These two books arrived today, representing a combined 100 years of cheffing.
I commend to anyone interested in food the new book by Shaun Hill: Salt is Essential and other things I have learned from 50 years at the stove.
I intended to quickly skim through them both, but I couldn't put down Salt is Essential and ended up reading it from cover to cover. It is pleasantly discursive and full of bons mots and opinions, which, like the book's title, had me saying "Oh yes" and nodding like the Churchill dog. Struggling to find negatives, I think there were about three or four things throughout the book, with which I disagreed, and he has an annoying habit of saying "myself" when he means "me."
I could quote many and large passages from the book, but would probably end up being sued for copyright breach, so I will content myself with this comment on a recipe for fish pie: "This used to be a pub lunch standard before they discovered goat's cheese and rocket salad. It is now poorly made, if ever, with mean fillings of cheap fish. Lobster will also do nicely if you are short of prawns."
The recipes are a mix of the familiar and comforting to the less familiar, the latter seemingly being primarily from the Baltic and Central Europe.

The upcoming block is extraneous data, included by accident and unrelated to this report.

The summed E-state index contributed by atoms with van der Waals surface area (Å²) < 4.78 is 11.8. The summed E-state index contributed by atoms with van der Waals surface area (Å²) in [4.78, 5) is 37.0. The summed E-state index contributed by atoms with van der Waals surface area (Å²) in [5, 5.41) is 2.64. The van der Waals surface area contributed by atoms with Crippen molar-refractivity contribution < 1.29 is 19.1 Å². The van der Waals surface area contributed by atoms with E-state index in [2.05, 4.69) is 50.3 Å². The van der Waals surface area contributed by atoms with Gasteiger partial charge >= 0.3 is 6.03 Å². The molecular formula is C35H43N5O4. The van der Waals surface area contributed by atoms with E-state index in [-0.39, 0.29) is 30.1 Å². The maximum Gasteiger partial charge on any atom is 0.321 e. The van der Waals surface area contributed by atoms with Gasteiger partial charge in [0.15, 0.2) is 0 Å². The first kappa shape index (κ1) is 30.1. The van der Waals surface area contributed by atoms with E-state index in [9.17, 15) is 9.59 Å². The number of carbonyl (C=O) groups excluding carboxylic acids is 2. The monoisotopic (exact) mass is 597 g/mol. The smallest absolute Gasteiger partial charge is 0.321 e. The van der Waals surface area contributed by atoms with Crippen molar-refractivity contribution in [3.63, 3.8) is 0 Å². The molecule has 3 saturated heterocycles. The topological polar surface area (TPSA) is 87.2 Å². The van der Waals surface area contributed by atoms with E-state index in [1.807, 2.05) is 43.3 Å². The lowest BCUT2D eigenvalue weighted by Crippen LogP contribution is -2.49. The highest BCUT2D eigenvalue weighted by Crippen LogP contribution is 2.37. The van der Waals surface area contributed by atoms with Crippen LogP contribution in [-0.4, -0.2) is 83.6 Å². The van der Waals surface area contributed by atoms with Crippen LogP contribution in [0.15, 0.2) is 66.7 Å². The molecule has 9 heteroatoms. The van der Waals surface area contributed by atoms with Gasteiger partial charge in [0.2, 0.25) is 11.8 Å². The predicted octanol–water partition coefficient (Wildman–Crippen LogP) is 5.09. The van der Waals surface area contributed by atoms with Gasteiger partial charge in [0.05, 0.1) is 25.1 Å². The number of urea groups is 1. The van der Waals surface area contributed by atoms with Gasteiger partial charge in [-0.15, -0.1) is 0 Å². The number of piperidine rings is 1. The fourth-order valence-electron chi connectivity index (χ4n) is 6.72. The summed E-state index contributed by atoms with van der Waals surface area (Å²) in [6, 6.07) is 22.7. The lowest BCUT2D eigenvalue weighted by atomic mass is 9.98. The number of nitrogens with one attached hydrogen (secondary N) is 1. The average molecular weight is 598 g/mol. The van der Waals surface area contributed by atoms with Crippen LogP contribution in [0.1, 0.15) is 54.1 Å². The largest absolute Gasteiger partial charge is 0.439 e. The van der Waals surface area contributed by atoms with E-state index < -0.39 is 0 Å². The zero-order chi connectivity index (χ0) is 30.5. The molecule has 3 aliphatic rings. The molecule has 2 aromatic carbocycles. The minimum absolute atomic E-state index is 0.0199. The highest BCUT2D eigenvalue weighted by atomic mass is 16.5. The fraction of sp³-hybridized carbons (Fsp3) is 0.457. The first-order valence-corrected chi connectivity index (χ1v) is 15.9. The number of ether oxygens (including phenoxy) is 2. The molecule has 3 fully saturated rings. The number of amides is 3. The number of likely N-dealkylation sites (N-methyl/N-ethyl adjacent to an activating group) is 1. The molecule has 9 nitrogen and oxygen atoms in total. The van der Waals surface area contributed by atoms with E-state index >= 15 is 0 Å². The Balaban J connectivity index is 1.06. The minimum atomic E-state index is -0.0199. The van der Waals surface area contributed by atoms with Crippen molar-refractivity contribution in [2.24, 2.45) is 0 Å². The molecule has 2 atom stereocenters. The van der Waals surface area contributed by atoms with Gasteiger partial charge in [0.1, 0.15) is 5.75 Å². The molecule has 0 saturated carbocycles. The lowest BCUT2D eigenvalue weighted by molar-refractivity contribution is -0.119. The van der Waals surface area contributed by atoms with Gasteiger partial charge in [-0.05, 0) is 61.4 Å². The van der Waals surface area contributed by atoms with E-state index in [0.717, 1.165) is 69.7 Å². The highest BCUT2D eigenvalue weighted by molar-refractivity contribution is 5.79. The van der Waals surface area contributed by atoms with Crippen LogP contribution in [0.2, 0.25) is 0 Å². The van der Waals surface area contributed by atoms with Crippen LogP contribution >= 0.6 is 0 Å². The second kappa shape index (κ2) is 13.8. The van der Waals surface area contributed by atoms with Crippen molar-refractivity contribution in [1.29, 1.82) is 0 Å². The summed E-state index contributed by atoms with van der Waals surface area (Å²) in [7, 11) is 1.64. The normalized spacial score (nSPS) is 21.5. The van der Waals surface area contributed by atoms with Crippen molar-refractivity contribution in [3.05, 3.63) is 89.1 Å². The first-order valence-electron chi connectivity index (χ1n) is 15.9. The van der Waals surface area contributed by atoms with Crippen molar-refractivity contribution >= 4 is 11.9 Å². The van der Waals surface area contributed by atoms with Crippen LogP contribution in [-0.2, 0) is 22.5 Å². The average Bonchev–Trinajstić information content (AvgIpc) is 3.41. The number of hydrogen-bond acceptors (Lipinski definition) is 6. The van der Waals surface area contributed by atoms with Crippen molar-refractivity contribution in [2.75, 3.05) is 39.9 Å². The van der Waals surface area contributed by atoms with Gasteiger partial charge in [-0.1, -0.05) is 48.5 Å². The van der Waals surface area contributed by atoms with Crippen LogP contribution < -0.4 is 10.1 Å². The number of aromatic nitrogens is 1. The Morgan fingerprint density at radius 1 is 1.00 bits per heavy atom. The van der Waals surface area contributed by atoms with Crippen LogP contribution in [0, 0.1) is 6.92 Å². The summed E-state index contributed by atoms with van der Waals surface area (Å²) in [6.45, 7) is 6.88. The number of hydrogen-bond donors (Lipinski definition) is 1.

By contrast, I found the Koffmann book a bit of a disappointment. It's a lovely cookbook, with a particularly snazzy bookmark, and all your Koffmann favourites are there. But there's not much more than recipes and numerous quotes about how lovely "Pierre the Bear" is from his protégés. It almost seems a bit of a Festschrift with recipes. It also has a very annoying tic of incorporating both the British and American editions into the one book, with the result that throughout American translations are given in parentheses. For example, the recipe for the famous trotter is probably about half as long again as it needs to be, as every time trotter is mentioned, "pig feet" is appended in parentheses.
Interestingly they both have recipes for salmon confit in goose fat (claimed by Koffmann as his creation, but that's not acknowledged by Hill). Once you cut out the flannel of making petits pois à la française and a pea purée from the Koffmann recipe, the two recipes are - of course - very similar, although strangely Koffmann specifies the goose fat should be heated to 50°C (which is naturally glossed as 122°F), while Hill specifies 40°C.